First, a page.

Define metaphysical poetry and describe its characteristics.
The term "metaphysical poets" was coined in the 18th century to describe a style of poetic writing found in many late sixteenth and seventeenth century writers that combined intellectual speculation, especially religious, but also philosophical and scientific, with highly wrought extended metaphors and sensuous imagery. The most typical writer of the school was John Donne (1572-1631); others include George Herbert (1593-1633), Andrew Marvell (1621-1678), Thomas Traherne (c. 1637-1674), Henry Vaughan (1622-1695), and Richard Crashaw (c. 1612-1649). They typical used highly complex syntax and made novel connections, often between philosophic and scientific ideas on the one hand and human emotions on the other. Their poetry was often metrically irregular, syntactically compressed, and used striking and unusual phrases and words. A good example of an extended metaphysical conceit is John Donne's use of alchemy in his "A Nocturnal Upon St. Lucy's Day":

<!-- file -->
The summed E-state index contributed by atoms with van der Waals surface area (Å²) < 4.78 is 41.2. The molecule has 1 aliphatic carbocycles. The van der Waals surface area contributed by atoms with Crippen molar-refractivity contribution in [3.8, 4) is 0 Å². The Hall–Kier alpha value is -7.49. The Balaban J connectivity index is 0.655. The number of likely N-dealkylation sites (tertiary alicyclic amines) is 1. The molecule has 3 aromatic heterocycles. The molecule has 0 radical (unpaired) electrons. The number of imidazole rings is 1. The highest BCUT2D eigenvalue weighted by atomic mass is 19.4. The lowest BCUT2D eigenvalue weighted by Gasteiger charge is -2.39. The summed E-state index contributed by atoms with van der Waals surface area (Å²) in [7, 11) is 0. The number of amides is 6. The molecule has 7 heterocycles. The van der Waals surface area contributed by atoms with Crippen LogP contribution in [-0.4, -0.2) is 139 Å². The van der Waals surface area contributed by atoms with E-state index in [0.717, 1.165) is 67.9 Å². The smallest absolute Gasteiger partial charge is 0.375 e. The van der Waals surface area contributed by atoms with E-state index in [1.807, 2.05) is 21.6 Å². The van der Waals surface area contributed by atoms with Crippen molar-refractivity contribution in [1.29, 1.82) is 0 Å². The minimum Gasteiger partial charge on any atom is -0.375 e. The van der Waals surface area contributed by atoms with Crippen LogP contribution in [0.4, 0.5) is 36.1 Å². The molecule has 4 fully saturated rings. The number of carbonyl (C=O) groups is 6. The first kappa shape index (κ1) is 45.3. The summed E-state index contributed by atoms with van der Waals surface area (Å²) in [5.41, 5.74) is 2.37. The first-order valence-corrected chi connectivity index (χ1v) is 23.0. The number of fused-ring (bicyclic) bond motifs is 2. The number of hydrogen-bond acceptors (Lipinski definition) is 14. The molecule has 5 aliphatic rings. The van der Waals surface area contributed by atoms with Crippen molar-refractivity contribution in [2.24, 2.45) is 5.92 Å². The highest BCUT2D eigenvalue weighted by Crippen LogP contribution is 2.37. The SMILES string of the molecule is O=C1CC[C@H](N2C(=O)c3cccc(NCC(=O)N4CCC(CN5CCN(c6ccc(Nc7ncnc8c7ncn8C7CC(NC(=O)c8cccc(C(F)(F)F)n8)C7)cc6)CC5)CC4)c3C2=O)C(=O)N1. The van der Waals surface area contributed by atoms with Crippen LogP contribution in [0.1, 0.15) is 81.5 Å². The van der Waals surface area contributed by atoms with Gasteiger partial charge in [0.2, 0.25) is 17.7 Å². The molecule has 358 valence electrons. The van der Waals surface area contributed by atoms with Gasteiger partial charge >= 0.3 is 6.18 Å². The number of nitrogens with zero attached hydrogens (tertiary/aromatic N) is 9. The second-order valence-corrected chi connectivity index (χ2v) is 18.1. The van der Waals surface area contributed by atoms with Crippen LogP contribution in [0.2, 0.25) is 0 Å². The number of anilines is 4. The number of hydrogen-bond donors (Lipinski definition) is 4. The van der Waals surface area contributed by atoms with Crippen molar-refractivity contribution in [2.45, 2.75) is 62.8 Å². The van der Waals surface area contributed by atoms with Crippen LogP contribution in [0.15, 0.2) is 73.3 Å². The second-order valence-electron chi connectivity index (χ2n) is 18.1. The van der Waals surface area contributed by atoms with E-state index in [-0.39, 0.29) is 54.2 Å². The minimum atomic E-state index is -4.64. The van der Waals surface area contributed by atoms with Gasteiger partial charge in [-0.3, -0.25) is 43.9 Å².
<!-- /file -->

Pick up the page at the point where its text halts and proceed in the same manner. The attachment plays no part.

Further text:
'TIS the year's midnight, and it is the day's,
Lucy's, who scarce seven hours herself unmasks ;
The sun is spent, and now his flasks
Send forth light squibs, no constant rays ;
The world's whole sap is sunk ;
The general balm th' hydroptic earth hath drunk,
Whither, as to the bed's-feet, life is shrunk,
Dead and interr'd ; yet all these seem to laugh,
Compared with me, who am their epitaph.